Next to adopting a new pet, fostering homeless animals is the next best way to make a difference in the lives of homeless animals. Spaying and neutering have come a long way, but not enough to end the pet overpopulation crisis that plagues cities nationwide. Shelters are beyond capacity, which means animals are losing their lives simply due to space constraints.
One way to combat this issue of too little space is to open your homes and hearts to fostering these animals that so desperately need loving temporary homes until they are adopted. Some animal rescues are entirely run by foster parents and do not have an actual sheltering facility, and others that have a shelter rely on fosters to care for underage puppies and kittens and animals with special needs. Fostering homeless animals is not only a lifesaving measure for the animals, it is a rewarding and enriching experience for the foster families, too. Fostering animals is no easy task, but the rewards, like having a house full of adorable kittens, outweigh the challenges.
One of the most common statements that I hear regarding fostering is, “I’ll get too attached, so fostering isn’t right for me.” Yes, the fear of attachment followed by the feelings of loss when an animal no longer needs foster care is very real. I bawled like a baby when my first litter of kittens was ready for adoption, but knowing I had saved their lives helped make those tears dry pretty quickly. It does get easier the more you foster and really the worst that can happen is that you decide to adopt one of your fosters if that bond is strong and you simply cannot let go.
In the year and a half that I have been fostering, I have kept one of my fosters and that was a single kitten that was left outside the shelter in a Home Depot bucket.
I named this little kitty Speedy since she was feisty and loved to run through the house like a wild animal. I still remember the day I brought her home. After putting her in her kitty crate to keep her safe, I quickly discovered that this was not going to work. Within minutes, she had climbed in her water bowl and then into the litter box and now I had a litter ball trying to find her way out of the crate. I wish I had taken a photo but she was so frantically trying to get out of the crate and in the process, flinging wet cat litter all over my bedroom that I knew I had to quickly rectify the living situation that she was so very unhappy with. The crate was clearly not going to work, so she moved into the spare bedroom for a few days before being allowed full access to the house. She followed me around the house and climbed up me as if I were her own personal tree. She had claimed me as hers and I quickly realized that giving her back to the shelter wasn’t going to be an option. My dog Penny was fine with this too, as she loved Speedy.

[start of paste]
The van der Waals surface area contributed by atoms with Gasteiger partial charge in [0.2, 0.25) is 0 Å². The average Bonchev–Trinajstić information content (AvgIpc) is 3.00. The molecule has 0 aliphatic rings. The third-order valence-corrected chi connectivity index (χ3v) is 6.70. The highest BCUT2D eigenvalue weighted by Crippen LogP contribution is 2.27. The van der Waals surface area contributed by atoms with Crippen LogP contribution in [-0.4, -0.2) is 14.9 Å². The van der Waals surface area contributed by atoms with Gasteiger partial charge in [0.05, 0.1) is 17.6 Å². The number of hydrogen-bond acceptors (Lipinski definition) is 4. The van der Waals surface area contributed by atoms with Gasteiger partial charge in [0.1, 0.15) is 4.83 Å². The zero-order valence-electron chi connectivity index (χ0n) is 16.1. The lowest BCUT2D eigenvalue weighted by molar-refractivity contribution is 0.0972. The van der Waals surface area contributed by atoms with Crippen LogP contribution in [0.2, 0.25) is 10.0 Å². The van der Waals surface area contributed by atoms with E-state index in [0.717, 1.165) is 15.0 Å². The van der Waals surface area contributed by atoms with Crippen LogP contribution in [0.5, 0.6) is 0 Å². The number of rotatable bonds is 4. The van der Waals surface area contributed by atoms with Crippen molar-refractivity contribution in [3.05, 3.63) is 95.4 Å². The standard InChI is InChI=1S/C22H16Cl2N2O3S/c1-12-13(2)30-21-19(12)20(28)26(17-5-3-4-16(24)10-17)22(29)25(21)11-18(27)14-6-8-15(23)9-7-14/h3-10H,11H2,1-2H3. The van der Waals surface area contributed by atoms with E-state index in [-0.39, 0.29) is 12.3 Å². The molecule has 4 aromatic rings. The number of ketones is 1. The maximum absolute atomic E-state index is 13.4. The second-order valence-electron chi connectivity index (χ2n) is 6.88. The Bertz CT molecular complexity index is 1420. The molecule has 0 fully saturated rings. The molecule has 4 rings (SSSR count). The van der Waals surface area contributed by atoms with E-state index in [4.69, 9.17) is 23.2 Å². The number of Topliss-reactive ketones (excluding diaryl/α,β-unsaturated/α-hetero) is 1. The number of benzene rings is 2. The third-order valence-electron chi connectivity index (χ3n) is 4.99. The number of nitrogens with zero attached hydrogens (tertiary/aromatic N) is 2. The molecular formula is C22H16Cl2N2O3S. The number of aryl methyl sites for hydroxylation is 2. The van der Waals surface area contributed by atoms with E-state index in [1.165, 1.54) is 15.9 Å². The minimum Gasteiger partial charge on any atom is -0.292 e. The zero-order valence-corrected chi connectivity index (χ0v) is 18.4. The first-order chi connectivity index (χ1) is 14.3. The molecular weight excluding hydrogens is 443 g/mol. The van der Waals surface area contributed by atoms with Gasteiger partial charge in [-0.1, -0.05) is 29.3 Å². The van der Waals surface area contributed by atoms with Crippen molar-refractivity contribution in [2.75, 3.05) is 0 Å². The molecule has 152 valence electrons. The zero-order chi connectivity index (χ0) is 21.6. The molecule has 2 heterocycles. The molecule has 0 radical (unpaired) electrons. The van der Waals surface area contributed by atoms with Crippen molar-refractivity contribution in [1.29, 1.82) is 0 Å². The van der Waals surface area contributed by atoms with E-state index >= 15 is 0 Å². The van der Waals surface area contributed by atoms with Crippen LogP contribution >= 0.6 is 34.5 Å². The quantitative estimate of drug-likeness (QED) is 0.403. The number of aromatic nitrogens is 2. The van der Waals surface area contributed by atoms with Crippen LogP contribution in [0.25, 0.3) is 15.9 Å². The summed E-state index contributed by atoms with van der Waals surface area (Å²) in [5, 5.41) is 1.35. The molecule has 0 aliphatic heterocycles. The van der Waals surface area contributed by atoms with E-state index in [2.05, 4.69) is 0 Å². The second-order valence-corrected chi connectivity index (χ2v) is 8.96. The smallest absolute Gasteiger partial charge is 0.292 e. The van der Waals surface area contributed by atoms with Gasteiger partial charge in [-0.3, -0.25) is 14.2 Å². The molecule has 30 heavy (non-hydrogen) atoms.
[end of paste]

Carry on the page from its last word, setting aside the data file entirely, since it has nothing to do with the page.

I decided that Speedy wasn’t a suitable forever name and that she needed a more feminine name, so I named her Thea after Thea on the TV show "Arrow" that I had been binge watching on Netflix. It is the perfect name since the TV show character’s nickname is Speedy.
It is my hope that sharing my personal fostering experiences will encourage more people to open their hearts and homes to these loving animals in need of some TLC. I invite you to follow my blog and be inspired, and if you need further inspiration check out the amazing Kitten Lady! Look beyond yourself to see that those potential feelings of loss are nothing compared to the anguish that homeless animals endure. As much as I hate those Sarah McLachlan commercials filled with emaciated and sad looking dogs, they do paint an accurate picture of what neglected, abused and homeless animals endure. You can make a difference and show homeless animals what it means to be loved, so what are you waiting for, visit your local shelter and start fostering (or adopt) today! You can soon have a lap full of puppies too!